A photo of a pit bull taken at the Pasadena Humane Society on Sept. 24, 2013.
The Pasadena City Council will consider Monday an ordinance that would mandate that all pit bulls and pit bull mixes be spayed or neutered unless the dog qualifies for an exemption.
The proposed ordinance (which can be read in full below) would require all pit bulls and pit bull cross breeds older than 4 months to undergo the procedure. It classifies a pit bull dog as any Staffordshire Bull Terrier, American Pit Bull Terrier, American Stafford Terrier or any dog that includes one or more of these breeds.
The first violation would be an infraction. Any subsequent violations would be a misdemeanor.
Pasadena City Council Member Steve Madison introduced the ordinance last year after determining the city could not ban specific dog breeds.
“Every month or two you read about a pit bull killing a toddler or a senior,” he said during a November city council meeting.
All but one city council member, Jacque Robinson, voted to move forward with future hearings to consider the proposal. The council is now scheduled to hold its first vote on the proposed law.
A staff report found pit bulls comprise "a disproportionately high number of unwanted dogs in Pasadena.” Approximately 27 percent of dogs euthanized at the Pasadena Humane Society are pit bulls and pit bull mixes. They also make up 10 percent of dogs adopted out of the shelter, according to the report.
“If you walk into the kennels, you would see a lot of pit bulls and pit bull mixes,” said Elizabeth Campo, senior vice president of the Pasadena Humane Society.
She said a lot of apartments and landlords don’t allow tenants to keep certain dog breeds.
“Pit bulls are on that list and because of that a lot of people won’t take them,” Campo said.
The Pasadena Humane Society – which has a contract with the city to enforce animal ordinances and responds to animal calls – has told the city council it prefers a spay and neuter ordinance that would be aimed at all dogs and cats in order to address overpopulation and safety.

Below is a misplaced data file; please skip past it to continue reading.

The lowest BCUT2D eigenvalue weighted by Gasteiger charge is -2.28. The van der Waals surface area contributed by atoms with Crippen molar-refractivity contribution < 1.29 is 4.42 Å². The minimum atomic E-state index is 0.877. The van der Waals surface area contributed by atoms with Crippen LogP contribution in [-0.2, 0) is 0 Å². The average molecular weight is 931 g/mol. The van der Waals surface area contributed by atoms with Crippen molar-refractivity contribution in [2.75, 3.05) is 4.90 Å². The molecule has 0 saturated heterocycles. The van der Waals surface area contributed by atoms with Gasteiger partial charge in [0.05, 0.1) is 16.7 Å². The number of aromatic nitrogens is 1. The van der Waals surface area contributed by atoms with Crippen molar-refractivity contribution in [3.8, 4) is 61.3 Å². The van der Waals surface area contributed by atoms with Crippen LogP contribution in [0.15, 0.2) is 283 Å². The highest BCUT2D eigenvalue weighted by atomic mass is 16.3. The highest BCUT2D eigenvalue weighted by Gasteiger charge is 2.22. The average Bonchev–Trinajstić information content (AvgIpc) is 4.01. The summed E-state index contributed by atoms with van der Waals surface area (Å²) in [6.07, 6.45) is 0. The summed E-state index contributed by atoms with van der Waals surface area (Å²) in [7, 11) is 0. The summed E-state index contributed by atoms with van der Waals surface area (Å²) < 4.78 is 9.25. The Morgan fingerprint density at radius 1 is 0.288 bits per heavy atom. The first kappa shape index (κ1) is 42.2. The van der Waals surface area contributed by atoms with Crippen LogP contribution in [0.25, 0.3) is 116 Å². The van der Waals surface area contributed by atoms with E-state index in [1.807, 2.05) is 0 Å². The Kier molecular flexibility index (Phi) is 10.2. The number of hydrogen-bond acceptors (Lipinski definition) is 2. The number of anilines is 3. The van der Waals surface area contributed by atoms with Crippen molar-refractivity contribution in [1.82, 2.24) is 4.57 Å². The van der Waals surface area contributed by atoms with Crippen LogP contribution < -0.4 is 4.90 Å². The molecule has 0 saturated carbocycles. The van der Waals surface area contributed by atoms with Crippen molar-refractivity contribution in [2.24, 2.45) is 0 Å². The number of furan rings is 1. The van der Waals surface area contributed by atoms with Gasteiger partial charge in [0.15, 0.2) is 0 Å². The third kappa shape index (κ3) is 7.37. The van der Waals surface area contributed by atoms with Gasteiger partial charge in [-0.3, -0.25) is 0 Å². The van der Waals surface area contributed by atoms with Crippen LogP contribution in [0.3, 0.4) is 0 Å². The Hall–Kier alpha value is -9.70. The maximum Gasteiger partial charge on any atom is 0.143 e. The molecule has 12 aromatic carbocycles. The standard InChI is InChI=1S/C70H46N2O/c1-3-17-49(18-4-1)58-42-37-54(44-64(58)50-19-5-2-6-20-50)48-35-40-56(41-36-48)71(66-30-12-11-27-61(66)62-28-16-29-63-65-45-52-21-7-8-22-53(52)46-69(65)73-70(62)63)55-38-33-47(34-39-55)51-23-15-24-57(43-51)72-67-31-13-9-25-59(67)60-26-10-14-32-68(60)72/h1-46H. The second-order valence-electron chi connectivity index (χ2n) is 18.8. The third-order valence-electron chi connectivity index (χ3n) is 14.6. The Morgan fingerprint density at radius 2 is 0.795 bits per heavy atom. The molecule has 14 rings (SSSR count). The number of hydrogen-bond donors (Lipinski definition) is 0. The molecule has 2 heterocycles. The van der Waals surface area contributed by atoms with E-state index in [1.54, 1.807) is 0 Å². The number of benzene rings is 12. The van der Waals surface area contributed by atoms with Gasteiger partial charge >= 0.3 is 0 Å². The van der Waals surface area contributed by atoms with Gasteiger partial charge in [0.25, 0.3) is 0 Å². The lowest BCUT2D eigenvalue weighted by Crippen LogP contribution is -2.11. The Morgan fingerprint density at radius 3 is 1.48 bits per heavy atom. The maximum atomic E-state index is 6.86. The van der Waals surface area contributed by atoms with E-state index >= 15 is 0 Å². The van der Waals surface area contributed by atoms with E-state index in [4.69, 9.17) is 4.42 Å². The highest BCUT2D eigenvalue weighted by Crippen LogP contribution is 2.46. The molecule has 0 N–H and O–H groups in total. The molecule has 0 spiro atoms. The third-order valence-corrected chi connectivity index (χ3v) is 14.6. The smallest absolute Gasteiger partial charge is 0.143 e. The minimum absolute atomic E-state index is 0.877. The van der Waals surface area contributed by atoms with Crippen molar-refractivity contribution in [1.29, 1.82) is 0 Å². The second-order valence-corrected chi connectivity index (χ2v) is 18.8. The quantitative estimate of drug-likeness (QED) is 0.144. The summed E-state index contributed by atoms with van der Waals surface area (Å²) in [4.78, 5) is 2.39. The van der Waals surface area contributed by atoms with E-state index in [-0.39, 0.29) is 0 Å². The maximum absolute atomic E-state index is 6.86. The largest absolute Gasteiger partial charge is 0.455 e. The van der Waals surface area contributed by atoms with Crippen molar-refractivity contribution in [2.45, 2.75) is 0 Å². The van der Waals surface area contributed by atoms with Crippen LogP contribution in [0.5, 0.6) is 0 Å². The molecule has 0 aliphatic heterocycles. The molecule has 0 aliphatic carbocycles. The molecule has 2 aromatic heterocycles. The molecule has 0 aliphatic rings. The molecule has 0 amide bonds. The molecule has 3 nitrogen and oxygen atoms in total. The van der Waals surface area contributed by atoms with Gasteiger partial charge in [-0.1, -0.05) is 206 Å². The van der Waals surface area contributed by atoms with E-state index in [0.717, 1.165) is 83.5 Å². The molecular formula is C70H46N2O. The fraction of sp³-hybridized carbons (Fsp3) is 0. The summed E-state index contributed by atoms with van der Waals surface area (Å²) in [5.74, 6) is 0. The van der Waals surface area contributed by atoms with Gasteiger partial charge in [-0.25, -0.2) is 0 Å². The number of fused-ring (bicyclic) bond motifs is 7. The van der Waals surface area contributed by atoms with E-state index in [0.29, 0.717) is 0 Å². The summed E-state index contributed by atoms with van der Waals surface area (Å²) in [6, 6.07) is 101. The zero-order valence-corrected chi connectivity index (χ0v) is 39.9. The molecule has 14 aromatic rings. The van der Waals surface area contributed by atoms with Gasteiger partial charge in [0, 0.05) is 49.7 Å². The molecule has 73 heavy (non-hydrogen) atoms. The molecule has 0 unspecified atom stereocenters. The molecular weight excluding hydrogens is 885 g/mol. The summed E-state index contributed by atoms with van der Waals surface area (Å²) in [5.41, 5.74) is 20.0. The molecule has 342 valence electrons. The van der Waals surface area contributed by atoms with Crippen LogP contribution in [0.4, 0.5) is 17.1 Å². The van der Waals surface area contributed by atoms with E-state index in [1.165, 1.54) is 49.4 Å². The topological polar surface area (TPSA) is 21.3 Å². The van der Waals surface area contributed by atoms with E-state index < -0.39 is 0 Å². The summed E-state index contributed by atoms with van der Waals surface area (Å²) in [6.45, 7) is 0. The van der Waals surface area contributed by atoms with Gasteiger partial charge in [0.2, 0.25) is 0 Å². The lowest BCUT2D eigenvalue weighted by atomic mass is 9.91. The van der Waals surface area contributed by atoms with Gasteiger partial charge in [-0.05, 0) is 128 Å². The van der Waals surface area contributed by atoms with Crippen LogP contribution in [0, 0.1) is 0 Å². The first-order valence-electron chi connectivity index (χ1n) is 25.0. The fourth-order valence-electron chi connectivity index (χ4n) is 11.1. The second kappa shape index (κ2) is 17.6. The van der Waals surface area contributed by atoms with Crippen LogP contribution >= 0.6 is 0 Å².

“To just focus on one breed, you’re possibly leaving behind other breeds,” Campo said. “This is a trend breed right now. You'll always be chasing a trend.”
The proposed ordinance directs the humane society to act as the agency that would determine if a dog is a pit bull or pit bull mix. A person would be able to appeal the determination with a hearing officer, which could be the city manager or a person designated by the city manager.
It also directs the Pasadena's mayor to send letters to the state legislature asking it to change a state law that prohibits municipal governments from banning specific breeds.
Campo said that in nine years, the human society has not responded to a fatality caused by a pit bull. They did respond to one fatality in 2005 in Glendale caused by a Rottweiler-type dog.
Madison, the Pasadena council member, previously told the city council that even though pit bulls make up a small percentage of dogs that bite, they make up a larger percentage of dogs that kill and he believes the ordinance can help prevent a fatality.
“We want to act before you have to respond to a pit bull attack,” Madison told the Pasadena Humane Society at the council meeting. “We want to stop it before it happens here.”
The proposed ordinance is modeled after a similar ordinance passed by the Riverside County Board of Supervisors last year.
Exemptions to the proposed spay/neuter ordinance would be given to pit bulls used by law enforcement, trained as service dogs, or that are in a condition that the surgery could harm or kill them. Also exempt are pit bulls competing in shows recognized by a national dog breed organization, such as the American Kennel Club.